Traders protest eviction notice by Rivers government

The traders protested the new levies

FILE PHOTO: Protesting traders

FILE PHOTO: Protesting traders

Some traders in Mile 1 market, Port Harcourt on Thursday took to the street to protest alleged notice of eviction presented to them by the Rivers Government.

The government through its Ministry of Lands and Survey in a letter dated February 17, ordered the traders to vacate a temporary market, at Old Cultural Centre Mile One, within 14 days of notice.

The Ministry, in the letter, warned that the traders would be forcefully ejected if they failed to vacate the market within the stipulated time.

Mr Innocent Okogbule, a legal practitioner and Counsel to the protesting traders, in his reply to the government on behalf of the traders, said that the state government reneged on its agreement with the traders.

According to him, the traders under the aegis of Mile One Market Traders Association (MOMTA) were relocated to the temporary site by the government after their former market was gutted by fire in 2013.

“After the fire incident in which many died and lost properties; the living amongst them mobilised themselves and erected temporary structures beside their respective burnt shops to display their wares.

“After resettling themselves, the Rivers government, touched by their plight and driven by the need to forestall future occurrence, declared the interest to build a Phase two of the Mile One Market.

“Thereafter, the state government in collaboration with the PortHarcourt City Council after meeting with MOMTA, decided to relocate the traders to Njemanze, Urualla and Old Cultural Centre – their current temporary site.

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“In spite the setback the relocation would cause to their businesses, the traders accepted to move to the temporary site to enable the government to build a permanent market devoid of incessant fire incidents,” he said.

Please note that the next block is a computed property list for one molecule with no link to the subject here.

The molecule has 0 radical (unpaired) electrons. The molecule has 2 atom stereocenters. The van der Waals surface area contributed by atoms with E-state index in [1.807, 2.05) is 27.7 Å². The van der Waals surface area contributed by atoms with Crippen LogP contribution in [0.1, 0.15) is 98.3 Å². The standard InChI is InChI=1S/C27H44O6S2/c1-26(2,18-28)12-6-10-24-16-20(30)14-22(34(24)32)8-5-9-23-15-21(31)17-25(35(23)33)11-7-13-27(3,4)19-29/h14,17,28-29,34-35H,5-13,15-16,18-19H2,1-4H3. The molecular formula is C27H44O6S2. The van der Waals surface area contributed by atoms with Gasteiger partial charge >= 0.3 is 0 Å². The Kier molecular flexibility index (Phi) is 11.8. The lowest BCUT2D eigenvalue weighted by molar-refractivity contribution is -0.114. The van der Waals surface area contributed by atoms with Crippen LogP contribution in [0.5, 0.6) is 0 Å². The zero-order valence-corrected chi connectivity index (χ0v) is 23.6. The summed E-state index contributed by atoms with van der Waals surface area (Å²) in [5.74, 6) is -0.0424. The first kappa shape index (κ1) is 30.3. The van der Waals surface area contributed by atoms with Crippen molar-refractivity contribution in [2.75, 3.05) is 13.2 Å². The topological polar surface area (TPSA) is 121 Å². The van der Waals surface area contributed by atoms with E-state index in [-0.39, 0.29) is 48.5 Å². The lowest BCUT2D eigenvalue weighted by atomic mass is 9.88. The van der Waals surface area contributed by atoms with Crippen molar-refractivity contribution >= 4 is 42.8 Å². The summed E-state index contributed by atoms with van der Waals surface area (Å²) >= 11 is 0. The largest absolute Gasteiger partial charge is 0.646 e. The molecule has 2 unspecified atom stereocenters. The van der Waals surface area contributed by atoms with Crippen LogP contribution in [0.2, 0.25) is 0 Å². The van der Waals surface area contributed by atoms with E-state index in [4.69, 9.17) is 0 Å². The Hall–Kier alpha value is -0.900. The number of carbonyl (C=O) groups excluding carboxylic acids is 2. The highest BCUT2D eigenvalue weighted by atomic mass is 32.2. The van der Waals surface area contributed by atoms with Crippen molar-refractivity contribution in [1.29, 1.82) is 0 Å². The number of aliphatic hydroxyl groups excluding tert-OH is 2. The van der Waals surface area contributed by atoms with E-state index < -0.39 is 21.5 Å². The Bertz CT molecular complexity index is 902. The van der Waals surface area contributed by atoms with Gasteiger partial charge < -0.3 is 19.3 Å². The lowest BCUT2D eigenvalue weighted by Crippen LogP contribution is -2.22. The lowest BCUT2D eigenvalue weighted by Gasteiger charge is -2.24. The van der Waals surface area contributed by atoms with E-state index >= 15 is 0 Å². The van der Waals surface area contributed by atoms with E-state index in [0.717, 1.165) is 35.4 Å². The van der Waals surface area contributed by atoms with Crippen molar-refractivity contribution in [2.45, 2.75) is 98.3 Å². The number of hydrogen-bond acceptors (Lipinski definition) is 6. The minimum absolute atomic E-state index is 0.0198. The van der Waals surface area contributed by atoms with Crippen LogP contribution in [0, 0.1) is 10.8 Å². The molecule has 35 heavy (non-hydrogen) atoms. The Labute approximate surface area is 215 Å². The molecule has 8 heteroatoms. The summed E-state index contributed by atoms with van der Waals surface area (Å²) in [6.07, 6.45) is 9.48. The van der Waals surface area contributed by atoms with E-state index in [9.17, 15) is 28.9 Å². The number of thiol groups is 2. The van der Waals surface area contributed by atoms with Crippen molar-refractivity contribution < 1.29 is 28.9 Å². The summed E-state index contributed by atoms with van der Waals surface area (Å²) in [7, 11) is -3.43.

Okogbule wondered why the state government took the decision to eject the traders after it signed an agreement with the traders’ union allotting the temporary site to them.

He described the move by the state government as shocking and insensitive especially as the traders were not invited to discuss the matter.

The counsel urged the Ministry to exercise restraint and consult widely with the PortHarcourt City Council on the true position of the temporary site with a focus on a peaceful resolution.

“The traders are at the current site at the behest of the state government and will gladly return back to the area earmarked for phase two of Mile One market within 24 hours.

“But the traders would legally resist any attempt to forcefully eject them from the Old Cultural Centre without allowing them to return to the space at Mile One market from where they were removed.

“We advise that the offensive notice be rescinded within seven days in the interest of peace and security and to avoid any possible breakdown of law and order,” he said.

Okogbule expressed concern that hoodlums might take advantage of the notice to loot wares in the guise of working for the state government as agents or task force.

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